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Home arrow Sail Transport Stories arrow From Farms to Markets via Sail and Bicycle
From Farms to Markets via Sail and Bicycle PDF Print E-mail
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by Dave Reid   
03 June 2009
Summer 2009 Update
Sail Transport Company:
Petroleum-Free Delivery of Local Organic Produce -

ImageSummer has finally arrived, and we here at the Sail Transport Company are eager to start our regular deliveries on Sunday, June 14th, through our sail and bike-powered Community Supported Agriculture (CSA) program.

ImageWe’d like to bring you up to date on our progress since our last late season produce delivery on February 22nd and our plans for 2009. Since February, the sail transport crew and I have been setting up routes for the 2009 CSA delivery schedule, expanding relations with farmers and sustainability groups, engaging in community outreach, and building the equipment we need to perform petroleum-free delivery of fresh produce. We’re pleased that we’ve made progress with dock access with several Washington ports, including the Port of Seattle’s Shilshole Bay Marina and Seattle’s City Dock.

We’ve continued our partnership with Nash’s Organics in Sequim, and the first produce deliveries this year will come from them. We will continue to supply you with creative recipes supplied by local chefs—June’s recipes are from Heidi and Dylan Stockman, owners of the GreenGoFood restaurant in downtown Ballard.

Some people wonder why we don’t start deliveries earlier. This time is when food becomes available locally in Western Washington. Our CSA is not based on produce trucked in from areas outside Western Washington. Our produce is as in season and local as it can be. We promise our customers and suppliers we support what we can be proud to grow and move locally within the environment we have.

ImageWe’ve continued to deliver raw local Kitsap honey from Buck Hollow farm near Poulsbo throughout the year.

Over the winter, we explored some new future sailing routes as well as developing sculling oars. Future routes to Whidbey Island are looking really promising. Sailing completely engineless requires careful route planning and navigation as well as local first hand knowledge of tidal currents.

ImageBob Hall and I, as well as Kevin Connally at Seattle Central College’s Marine Carpentry program, have been working on multiple sculling oar designs in order to locally perfect here in Seattle a robust system for propelling boats 25 ft. to 40 ft. in close quarters without using engine power. Bob Hall, the skipper of Jacqui and active member of the Oar Club, built the first prototype oar with the help of Jay Fitzgerald, author of “Wind and Tide”.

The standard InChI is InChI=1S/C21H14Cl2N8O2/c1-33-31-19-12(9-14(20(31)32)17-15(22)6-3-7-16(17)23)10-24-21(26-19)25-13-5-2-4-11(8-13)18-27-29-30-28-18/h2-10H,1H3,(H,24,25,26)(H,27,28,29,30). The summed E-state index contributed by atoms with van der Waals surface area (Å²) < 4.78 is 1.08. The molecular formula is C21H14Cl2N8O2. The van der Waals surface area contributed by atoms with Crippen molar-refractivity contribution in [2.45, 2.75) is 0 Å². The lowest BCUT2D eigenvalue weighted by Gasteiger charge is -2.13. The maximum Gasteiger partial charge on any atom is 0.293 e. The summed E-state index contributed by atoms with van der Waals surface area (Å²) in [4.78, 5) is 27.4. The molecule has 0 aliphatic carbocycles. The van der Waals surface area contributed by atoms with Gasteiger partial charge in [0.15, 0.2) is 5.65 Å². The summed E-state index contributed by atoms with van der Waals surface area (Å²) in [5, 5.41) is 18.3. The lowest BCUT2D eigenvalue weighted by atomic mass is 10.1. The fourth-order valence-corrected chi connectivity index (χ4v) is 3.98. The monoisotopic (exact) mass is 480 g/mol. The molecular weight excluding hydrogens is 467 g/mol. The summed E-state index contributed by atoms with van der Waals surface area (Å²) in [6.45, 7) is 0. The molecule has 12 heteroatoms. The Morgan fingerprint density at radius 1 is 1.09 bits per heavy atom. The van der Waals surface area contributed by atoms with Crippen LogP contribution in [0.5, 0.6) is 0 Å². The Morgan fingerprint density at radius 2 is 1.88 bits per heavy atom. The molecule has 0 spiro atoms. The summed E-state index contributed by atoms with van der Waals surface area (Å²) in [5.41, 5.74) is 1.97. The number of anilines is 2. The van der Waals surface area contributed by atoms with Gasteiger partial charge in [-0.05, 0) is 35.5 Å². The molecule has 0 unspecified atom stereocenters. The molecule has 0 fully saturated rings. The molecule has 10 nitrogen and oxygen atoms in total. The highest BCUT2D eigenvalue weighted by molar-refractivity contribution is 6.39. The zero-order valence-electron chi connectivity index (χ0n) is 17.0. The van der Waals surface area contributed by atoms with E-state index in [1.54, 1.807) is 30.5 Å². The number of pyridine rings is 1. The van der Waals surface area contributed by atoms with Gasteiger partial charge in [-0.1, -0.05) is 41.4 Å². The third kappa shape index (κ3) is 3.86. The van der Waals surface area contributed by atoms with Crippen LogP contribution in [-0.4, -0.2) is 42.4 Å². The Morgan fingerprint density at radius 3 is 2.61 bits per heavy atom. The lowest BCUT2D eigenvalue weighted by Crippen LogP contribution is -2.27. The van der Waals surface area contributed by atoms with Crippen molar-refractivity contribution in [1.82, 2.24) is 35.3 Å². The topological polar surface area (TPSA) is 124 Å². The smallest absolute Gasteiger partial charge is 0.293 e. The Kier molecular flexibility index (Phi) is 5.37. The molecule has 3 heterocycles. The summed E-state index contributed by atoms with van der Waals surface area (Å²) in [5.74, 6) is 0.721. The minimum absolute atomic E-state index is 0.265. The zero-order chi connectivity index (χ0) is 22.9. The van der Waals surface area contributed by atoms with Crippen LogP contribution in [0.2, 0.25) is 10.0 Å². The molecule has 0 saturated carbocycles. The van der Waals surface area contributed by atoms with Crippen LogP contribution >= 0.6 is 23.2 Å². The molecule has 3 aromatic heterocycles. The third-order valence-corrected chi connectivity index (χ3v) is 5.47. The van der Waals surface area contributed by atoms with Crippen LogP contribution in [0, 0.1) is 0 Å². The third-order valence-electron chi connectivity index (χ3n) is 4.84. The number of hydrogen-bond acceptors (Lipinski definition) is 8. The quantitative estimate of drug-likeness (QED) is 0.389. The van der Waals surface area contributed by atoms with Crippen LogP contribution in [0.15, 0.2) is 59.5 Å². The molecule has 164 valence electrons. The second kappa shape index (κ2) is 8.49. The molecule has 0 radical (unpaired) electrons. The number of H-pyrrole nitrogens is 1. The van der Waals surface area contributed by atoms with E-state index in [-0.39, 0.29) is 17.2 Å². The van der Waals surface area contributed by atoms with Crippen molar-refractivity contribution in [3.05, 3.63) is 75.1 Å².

STC is delighted about its selection as a produce supplier for the first-ever “Camp Carbon Feather” on Blake Island at the end of July where campers, kayakers, sailors, and hikers can meet for a more natural alternative to the gas-powered Seafair.

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Bob Hall sculling in the Straight of San Juan de Fuca, and Seattle-built custom cargo trailer
Over the spring, Segue Fischlin, proprietor of Frankentrikes, has been working long hours to perfect the electric-assisted cargo trike which will be one of our CSA's main land delivery vehicles. I believe this vehicle is one of the most efficient small cargo delivery vehicles in existence, other than pure pedal power. Its designed load-to-weight and energy-to-weight ratios far exceed the conventional small delivery vehicles we know of (including the often-promised, hyper efficient carbon fiber cars arriving in the mainstream media).

ImageLocal bike trailer designer Haulin Colin has also completed a bike delivery trailer design which can be dually used as a dock cart with much better stability than the standard carts available at most ports.

We will use both these designs for this year's deliveries after their prototypes worked successfully for previous loads. I’m very happy that right here in Seattle, we have the local craftspeople with the innovative skill sets who can build these vehicles.

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Fulvio, Dave, Steve, and Alex at Lazy-J Tree farm
STC attended the Green Festival and the Sustainable West Seattle Festival, and in April proudly donated a free tote of produce to Sustainable Ballard’s community raffle. KUOW and KEXP have both produced segments on the Sail Transport Company. You can hear the KUOW interview from the link on sailtransportcompany.com. We're also looking forward to joining Sustainable Ballard's green corner at Seafoodfest in July. Thanks to everyone who is making fresh, healthy food — transported free of petroleum — a reality right here and now.

Fair winds,

Dave Reid, Founder

To order, please visit our Web site at http://sailtransportcompany.com, and click the Ordering link on the left.

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